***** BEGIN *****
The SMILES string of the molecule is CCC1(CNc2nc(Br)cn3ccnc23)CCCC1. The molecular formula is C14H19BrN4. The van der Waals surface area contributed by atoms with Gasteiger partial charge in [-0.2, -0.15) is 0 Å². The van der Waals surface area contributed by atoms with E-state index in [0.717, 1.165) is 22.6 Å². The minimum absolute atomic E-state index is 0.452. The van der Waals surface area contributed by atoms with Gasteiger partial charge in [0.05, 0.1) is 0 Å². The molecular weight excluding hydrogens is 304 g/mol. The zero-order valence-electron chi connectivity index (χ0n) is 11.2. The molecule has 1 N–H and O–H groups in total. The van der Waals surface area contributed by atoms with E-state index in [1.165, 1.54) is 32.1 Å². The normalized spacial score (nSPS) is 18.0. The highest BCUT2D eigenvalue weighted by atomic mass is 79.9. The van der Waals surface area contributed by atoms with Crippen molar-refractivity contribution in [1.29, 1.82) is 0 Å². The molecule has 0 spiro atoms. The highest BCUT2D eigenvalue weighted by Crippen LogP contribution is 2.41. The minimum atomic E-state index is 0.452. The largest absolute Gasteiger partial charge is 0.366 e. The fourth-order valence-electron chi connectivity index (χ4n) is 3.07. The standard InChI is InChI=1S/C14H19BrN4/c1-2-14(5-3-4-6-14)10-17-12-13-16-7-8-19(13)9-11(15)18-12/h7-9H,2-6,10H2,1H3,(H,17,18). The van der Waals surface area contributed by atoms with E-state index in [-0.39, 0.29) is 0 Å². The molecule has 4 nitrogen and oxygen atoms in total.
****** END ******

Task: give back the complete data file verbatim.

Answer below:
The SMILES string of the molecule is CCC1(CNc2nc(Br)cn3ccnc23)CCCC1. The molecular formula is C14H19BrN4. The van der Waals surface area contributed by atoms with Gasteiger partial charge in [-0.2, -0.15) is 0 Å². The van der Waals surface area contributed by atoms with E-state index in [0.717, 1.165) is 22.6 Å². The minimum absolute atomic E-state index is 0.452. The van der Waals surface area contributed by atoms with Gasteiger partial charge in [0.05, 0.1) is 0 Å². The molecular weight excluding hydrogens is 304 g/mol. The zero-order valence-electron chi connectivity index (χ0n) is 11.2. The molecule has 1 N–H and O–H groups in total. The van der Waals surface area contributed by atoms with E-state index in [1.165, 1.54) is 32.1 Å². The normalized spacial score (nSPS) is 18.0. The highest BCUT2D eigenvalue weighted by atomic mass is 79.9. The van der Waals surface area contributed by atoms with Crippen molar-refractivity contribution in [1.29, 1.82) is 0 Å². The molecule has 0 spiro atoms. The highest BCUT2D eigenvalue weighted by Crippen LogP contribution is 2.41. The minimum atomic E-state index is 0.452. The largest absolute Gasteiger partial charge is 0.366 e. The fourth-order valence-electron chi connectivity index (χ4n) is 3.07. The standard InChI is InChI=1S/C14H19BrN4/c1-2-14(5-3-4-6-14)10-17-12-13-16-7-8-19(13)9-11(15)18-12/h7-9H,2-6,10H2,1H3,(H,17,18). The van der Waals surface area contributed by atoms with E-state index in [-0.39, 0.29) is 0 Å². The molecule has 4 nitrogen and oxygen atoms in total.